The teacher shortage in Australia is at a crisis point. More teachers are leaving or considering leaving the profession than ever before as burnout hits an all-time high. On the other end of the spectrum, enrolments in teaching degrees are declining as more become wary of the pressures of the career path.
Scientia Associate Professor Rebecca Collie, School of Education, UNSW Arts, Design & Architecture, is an educational psychology researcher investigating teacher motivation and wellbeing. She says teaching has become more complex in the past decade. Teachers now face greater demands, but this has not been accompanied by the provision of more time and support to manage those demands.
“Teaching has intensified greatly as teachers are asked to take on more and more,” A/Prof. Collie says. “There’s just not enough time in the day for teachers to do everything they need to, and this means that many feel overworked and underappreciated.”
A National Teacher Workforce Action Plan has been proposed by education ministers to address the teacher shortage with a big focus on recruiting new teachers. Performance-pay incentives and making teaching degrees cheaper are among some strategies that have been floated. However, A/Prof. Collie says for a plan to be effective, it must first address the working conditions for current teachers.
“This is important for retaining teachers, but also because any attempts to attract new teachers to the profession will be stymied by a ‘revolving door’ of teacher turnover if current conditions aren’t improved,” A/Prof. Collie says.
Addressing poor teaching conditions
Many teachers in Australia report experiencing poor working conditions, including high workloads. It’s not uncommon for teachers to work late into the night and on weekends, causing significant stress and leading to attrition.
“What teachers are being asked to do is a lot different now than it was a decade ago. It includes a lot more administrative and compliance work,” A/Prof. Collie says. “What hasn’t kept pace is the time teachers are afforded. It just adds other tasks to everything they’re already doing and takes away from the time to effectively prepare, plan and collaborate in relation to the core business of teaching.”
A/Prof. Collie says teachers can also struggle to deal with disruptive student behaviour and regularly changing or unrealistic expectations from government and professional bodies, parents and school leadership.
“Disruptive students can be very stressful for teachers, particularly early career teachers who may be still developing the skillsets to deal with different student needs,” A/Prof. Collie says. “When you factor in the changing demands placed on them from the top down and the bottom up, it is understandable that many teachers feel stuck between a rock and a hard place.”
The result is a poorer learning experience for students and growing dissatisfaction for teachers, A/Prof. Collie says.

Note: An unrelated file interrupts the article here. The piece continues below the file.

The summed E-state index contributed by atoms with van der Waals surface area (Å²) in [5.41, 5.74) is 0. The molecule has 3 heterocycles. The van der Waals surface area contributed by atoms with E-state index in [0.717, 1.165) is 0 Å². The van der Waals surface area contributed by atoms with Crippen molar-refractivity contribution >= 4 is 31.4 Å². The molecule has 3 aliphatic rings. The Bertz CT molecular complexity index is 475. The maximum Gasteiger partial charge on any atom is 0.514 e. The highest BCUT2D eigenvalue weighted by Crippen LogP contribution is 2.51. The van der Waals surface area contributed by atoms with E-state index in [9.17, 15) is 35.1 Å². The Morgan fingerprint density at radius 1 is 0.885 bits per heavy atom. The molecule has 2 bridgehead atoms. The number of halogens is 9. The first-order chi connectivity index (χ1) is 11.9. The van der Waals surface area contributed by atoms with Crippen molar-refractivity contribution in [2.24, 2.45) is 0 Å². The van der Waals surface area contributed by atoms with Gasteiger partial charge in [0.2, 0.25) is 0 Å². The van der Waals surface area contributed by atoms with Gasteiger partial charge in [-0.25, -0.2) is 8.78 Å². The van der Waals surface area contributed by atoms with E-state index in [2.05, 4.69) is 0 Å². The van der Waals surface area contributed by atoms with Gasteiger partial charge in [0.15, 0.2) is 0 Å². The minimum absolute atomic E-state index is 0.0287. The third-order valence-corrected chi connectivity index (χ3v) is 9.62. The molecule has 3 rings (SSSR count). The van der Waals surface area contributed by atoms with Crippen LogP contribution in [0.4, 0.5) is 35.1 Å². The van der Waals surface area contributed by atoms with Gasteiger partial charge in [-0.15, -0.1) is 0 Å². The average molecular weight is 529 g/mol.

“Our research shows it’s central that teachers have the time to build quality interpersonal relationships with students to engage them in their learning. These relationships are a big reason why teachers enter the profession and why they stay, but teachers just don’t have as much time to develop them as they had in the past,” A/Prof. Collie says.
Fostering a supportive teaching environment
A/Prof. Collie says that while reducing these poor working conditions is vital to solving the teacher shortage, efforts must also be made to foster a healthy and supportive environment for teachers to thrive.
“Reducing poor working conditions simply creates a neutral environment. So, at the same time, we must improve the things that make teaching a great profession to begin with,” A/Prof. Collie says.
Research indicates the opportunity to have input in decision-making within schools and positive interpersonal relationships with both students and colleagues are factors that play a crucial role in ensuring teachers remain engaged in the profession.
“Those things play an essential role in teacher happiness and wellbeing. If teachers are happy at work, they’re more effective at work and want to stay at work,” A/Prof. Collie says.
It’s also essential for teachers to have access to professional learning and mentoring opportunities relevant to the different demands they face across regions and schools, A/Prof. Collie says.
“Giving teachers professional learning opportunities, effective feedback and mentoring so they can continue to build their skills is essential and this is something we need to make sure is accessible to teachers in all schools,” A/Prof. Collie says.
If we hope to address the teacher shortage long-term, we must ultimately listen to what teachers say, A/Prof. Collie says.
“There’s an excellent cohort of skilled teachers telling us this is why we want to leave or have already left,” A/Prof. Collie says. “If we don’t deal with the root causes, if we don’t improve working conditions, then teachers – current or new – just aren’t going to stick around.”